Who imagined that the great opportunity for joint progressive and libertarian advocacy and activism would end up being economic? But that’s where we are. This loathsome bailout plan is a slap in the face to anyone who believes in either free-market principles or social justice.
Indeed. “$700 billion of taxpayer money for your own piece of Glengarry Highlands Big Shitpile” should bring out the libertarian in anyone…
As one would expect, Stuart Taylor’s article about the campaigns is a masterpiece of false equivalence, using such tricks as balancing lies and smears from John McCain’s campaign with stupid articles in the New York Times that the Obama campaign had nothing to do with. He also somehow gets through an article about campaign lies without mentioning McCain and Palin’s constantly repeated howlers about the “bridge to nowhere.” He approvingly cites Byron York’s defense of the McCain campaign’s claim that Obama “wanted to teach kindergartners about sex” while failing to notice that the “age-appropriate” proviso completely destroys York’s argument. But I especially enjoyed this one:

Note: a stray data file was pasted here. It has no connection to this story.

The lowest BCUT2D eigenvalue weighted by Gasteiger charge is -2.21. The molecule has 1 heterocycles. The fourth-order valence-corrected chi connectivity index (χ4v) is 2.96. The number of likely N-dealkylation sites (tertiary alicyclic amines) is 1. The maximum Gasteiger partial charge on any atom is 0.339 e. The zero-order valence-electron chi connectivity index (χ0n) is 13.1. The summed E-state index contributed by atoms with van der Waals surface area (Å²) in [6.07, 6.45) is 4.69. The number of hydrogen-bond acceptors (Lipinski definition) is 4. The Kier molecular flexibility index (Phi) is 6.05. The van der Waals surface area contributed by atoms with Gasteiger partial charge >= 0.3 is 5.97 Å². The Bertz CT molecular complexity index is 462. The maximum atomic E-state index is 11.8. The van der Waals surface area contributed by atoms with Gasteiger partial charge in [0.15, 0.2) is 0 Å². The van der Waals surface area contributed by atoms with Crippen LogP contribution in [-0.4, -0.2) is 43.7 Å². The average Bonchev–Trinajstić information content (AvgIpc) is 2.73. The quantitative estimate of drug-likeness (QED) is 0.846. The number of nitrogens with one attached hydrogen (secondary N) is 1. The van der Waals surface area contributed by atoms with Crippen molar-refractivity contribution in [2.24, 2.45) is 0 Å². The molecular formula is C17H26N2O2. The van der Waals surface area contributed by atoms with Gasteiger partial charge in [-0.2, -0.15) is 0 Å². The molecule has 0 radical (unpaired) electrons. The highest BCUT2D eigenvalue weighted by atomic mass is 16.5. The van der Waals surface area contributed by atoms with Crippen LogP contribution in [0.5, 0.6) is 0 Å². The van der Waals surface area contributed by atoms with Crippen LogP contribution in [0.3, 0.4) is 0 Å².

McCain also deserves criticism for the ugly culture-warring epitomized at the Republican convention by Rudy Giuliani’s keynote speech and sneers about Obama’s stint as a community organizer. But who started the culture-warring? Democratic talking heads and pols–although not Obama–heaped disdain on Palin’s social class, religion, and anti-abortion values from the moment that McCain plucked her from obscurity.